Public Affairs

Back page: The principle of protecting your source

NUJ General Secretary, Michelle Stanistreet, discusses the union’s support of Chris Mullin, at a time when honest reporting is at threat.

Journalism’s import and the challenges faced by journalists appeared in stark relief in Chris Mullin’s struggle to protect his sources. The investigative reporter, who went on to become an MP and government minister, uncovered the miscarriage of justice that jailed six men for the 1973 Birmingham pub bombings. Mullin faced the potential of jail for keeping his word.

In 1991 the Appeal Court ruled that, after 16 years incarceration, the Birmingham six’s convictions were unsafe. Then Home Secretary Kenneth Baker told the House of Commons: “(Mullin) wrote his book and campaigned. He has every right to feel proud that the convictions have been quashed.”

West Midlands Police (WMP) must account for their own actions, but England’s second largest force certainly has questions to answer. They framed the six men using coercive techniques. They ignored Mullin’s evidence that others were to blame, and for decades they left the bombings uninvestigated.

Mullin’s tack was different. To prove the six’s innocence, he tracked down the real perpetrators. Promising IRA members he would never reveal confidential sources, he found the bomb planter. Remarkably, he extracted a confession, sufficiently detailed that its veracity is generally accepted.

WMP has been chided into action by the understandably distraught relatives of the 21 bombing casualties. Police have interviewed the suspect, several times. Now resident in Northern Ireland, he was, however, unforthcoming. After consistently failing to mount a credible prosecutable investigation, they improbably claimed that unredacted copies of Mullin’s 30 year-old interview notes were key to achieving justice.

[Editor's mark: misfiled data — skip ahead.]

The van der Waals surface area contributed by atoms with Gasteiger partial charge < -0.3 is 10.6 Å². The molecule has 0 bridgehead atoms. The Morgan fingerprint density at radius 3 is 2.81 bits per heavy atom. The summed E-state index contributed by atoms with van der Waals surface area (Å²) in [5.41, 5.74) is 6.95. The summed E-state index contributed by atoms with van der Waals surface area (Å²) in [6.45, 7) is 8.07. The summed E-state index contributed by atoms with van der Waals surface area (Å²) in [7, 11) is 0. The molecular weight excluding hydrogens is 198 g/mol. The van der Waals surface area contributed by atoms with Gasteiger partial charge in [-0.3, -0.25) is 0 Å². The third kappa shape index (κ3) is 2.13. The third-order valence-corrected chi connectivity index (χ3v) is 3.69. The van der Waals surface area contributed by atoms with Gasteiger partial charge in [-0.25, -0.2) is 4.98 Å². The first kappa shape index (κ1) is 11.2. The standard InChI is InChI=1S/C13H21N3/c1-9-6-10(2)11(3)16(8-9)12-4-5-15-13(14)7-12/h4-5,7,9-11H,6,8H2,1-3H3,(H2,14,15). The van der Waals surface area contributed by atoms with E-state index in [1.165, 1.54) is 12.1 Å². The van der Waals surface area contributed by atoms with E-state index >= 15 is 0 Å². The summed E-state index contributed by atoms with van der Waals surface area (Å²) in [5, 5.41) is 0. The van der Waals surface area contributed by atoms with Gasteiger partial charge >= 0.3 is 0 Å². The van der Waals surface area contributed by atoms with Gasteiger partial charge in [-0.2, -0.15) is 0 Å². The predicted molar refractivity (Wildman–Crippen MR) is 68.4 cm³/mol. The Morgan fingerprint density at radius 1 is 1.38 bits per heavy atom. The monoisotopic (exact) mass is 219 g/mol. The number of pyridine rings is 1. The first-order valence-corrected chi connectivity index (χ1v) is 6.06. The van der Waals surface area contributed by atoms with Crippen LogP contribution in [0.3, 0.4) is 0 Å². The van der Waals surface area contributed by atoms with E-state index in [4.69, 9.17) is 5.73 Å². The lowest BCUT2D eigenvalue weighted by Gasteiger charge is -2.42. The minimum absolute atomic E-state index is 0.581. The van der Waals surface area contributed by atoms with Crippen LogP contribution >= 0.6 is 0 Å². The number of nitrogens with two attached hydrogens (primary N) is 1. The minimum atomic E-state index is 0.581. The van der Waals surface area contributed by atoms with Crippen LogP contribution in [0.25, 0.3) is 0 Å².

Mullin resisted the application for a Production Order sought under the Terrorism Act. He had the support of the NUJ, the union he has been a member of for 50 years. After a hearing at the Old Bailey in February 2022, in March, a court backed Mullin’s failure to comply.

It is clear that Mullin could not comply with an order to hand over his journalistic material, but there existed a troubling possibility that for the second time, WMP showed a preparedness to send the wrong man to jail.
Disturbingly the Terrorism Act is but one of many legal challenges currently frustrating honest reporting. February’s Bloomberg v ZXC judgement outlaws the reporting of individuals being investigated or arrested. Julian Assange’s extradition could place at risk any journalist who offends the US Government, and proposed reforms to the Official Secrets Act threatens to treat journalists like foreign spies.

In all of this, the NUJ will always stand up for journalists and journalism, but we need our allies in civil society more than ever.

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